This article explains how I determine the best ETFs in the 25 reports I publish each quarter on the Best & Worst ETFs and mutual funds by sector and style. Here is the 4Q Best & Worst sector recap. I follow these steps:
- Eliminate ETFs with inadequate (less than $100 million) assets and too much tracking error
- Determine which remaining ETFs are the best
There are several simple and free screens to perform the first step and cull out ETFs that should be avoided.
As long as you focus on the ETFs from issuers that have a market cap of at least $100 million, you are likely working with ETFs that are successful enough to garner serious assets. So, you can assume their tracking error is respectable and liquidity is high enough that you will not get thrown under the bus by the bid/ask spread.
Now comes the hard part: picking the ETF with the best holdings. Contrary to the screens above, there are very few services that evaluate the quality of the holdings of an ETF.
Research on holdings is necessary due diligence because an ETF’s performance is only as good as its holdings’ performance. No matter how cheap, if it holds bad stocks, the ETF’s performance will be bad.
PERFORMANCE OF ETF’s HOLDINGs = PERFORMANCE OF ETF
You cannot rely on the ETF label/name to accurately reflect the ETF’s holdings. ETFs with the same label often have radically different holdings. See Barron’s “The Danger Within”.
Figure 1 shows my ranking of the best ten health care ETFs with assets over $100 million. Here are my rankings on all 21 US equity health care ETFs.
I only recommend the top three ETFs in this sector: Health Care Select Sector SPDR (XLV), iShares Dow Jones U.S. Health Care Index Fund (IYH) and Vanguard Health Care ETF (VHT) because they get my 4-star or better rating. I do not recommend investors buy any ETFs with a 3-star rating or lower.
Figure 1: Top 10 Health Care ETFs
My ETF rating also takes into account the total annual costs, which represents the all-in cost of being in the ETF. This analysis is simpler for ETFs than funds because they do not charge front- or back-end loads and transaction costs are incurred directly. There is only the expense ratio, which is normally quite low. However, my ratings penalize those ETFs with abnormally high expense ratios or any other hidden costs.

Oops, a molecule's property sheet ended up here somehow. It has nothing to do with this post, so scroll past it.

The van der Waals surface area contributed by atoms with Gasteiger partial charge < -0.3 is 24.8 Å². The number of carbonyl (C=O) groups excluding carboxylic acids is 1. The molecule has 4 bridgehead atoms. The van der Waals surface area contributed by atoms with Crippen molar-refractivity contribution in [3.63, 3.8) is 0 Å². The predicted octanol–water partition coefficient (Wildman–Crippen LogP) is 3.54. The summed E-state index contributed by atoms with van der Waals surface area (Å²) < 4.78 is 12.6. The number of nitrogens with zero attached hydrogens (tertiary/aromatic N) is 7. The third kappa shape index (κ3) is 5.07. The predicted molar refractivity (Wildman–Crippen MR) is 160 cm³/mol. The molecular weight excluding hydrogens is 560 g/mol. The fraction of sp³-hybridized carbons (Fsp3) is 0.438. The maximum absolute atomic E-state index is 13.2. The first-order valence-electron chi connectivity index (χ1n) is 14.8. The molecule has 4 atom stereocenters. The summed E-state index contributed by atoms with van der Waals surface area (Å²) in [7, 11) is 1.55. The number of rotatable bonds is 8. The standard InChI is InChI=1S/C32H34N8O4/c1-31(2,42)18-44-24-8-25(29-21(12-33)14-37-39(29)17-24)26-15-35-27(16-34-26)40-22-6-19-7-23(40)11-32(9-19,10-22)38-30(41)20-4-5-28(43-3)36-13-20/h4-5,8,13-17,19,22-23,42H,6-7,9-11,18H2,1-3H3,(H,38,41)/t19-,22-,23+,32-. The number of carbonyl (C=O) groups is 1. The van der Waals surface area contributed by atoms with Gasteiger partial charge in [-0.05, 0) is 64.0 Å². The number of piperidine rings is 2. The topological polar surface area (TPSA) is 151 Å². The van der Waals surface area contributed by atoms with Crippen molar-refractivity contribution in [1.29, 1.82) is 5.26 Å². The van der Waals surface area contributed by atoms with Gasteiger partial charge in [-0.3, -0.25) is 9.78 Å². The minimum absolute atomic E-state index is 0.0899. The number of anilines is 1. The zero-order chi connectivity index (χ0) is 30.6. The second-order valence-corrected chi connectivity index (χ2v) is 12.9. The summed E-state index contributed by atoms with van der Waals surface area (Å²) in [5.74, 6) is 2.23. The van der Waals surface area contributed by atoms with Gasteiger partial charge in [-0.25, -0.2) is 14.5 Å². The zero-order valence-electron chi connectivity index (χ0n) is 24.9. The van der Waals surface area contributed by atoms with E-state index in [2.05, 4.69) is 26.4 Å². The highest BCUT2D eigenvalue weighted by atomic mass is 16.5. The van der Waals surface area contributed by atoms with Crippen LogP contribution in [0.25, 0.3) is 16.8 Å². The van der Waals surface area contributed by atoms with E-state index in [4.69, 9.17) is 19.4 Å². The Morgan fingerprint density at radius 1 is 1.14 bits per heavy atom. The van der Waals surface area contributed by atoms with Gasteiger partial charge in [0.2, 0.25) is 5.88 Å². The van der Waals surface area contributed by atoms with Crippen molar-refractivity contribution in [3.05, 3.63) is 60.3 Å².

Figure 2 shows my ranking of the best ten large-cap value ETFs with a market cap over $100 million based on the quality of their holdings. Here are my rankings on all 39 US equity large cap value ETFs.
Figure 2: Top 10 Large Cap Value ETFs
The best large cap value ETF is WisdomTree Dividend ex-Financials Fund (DTN). Only two other ETFs in this sector, iShares High Dividend Equity Fund (HDV) and PowerShares Dynamic LargeCap Value (PWV), earn my 4-star or Attractive rating. All the rest get my 3-star or Neutral rating and should be avoided.
The stock that shows up consistently in the top health care and large cap value ETFs is Johnson & Johnson (JNJ). This stock gets my Very Attractive rating. JNJ has a return on invested capital (ROIC) of 17%, which places it in the top quintile of all companies. Usually that kind of profitability comes at a price. In this case, the valuation of JNJ’s stock price implies the company’s profits will permanently decline by 26%. XLV’s large allocation to a highly profitable, yet undervalued stock, exemplifies why XLV is one of the few ETFs that gets a Very Attractive rating.
Another stock that shows up often in the top health care and large cap value ETFs is Verizon (VZ). VZ’s ROIC is not super high but its economic earnings growth in its last fiscal year was nearly 100% versus negative growth in reported accounting earnings. And the valuation of the stock is cheap. Its current stock price (~$46.50/share) implies the company’s profits will permanently decline by about 30%. High profit growth and low valuation create excellent risk/reward in a stock.
Disclosure: I own JNJ and VZ. I receive no compensation to write about any specific stock, sector or theme.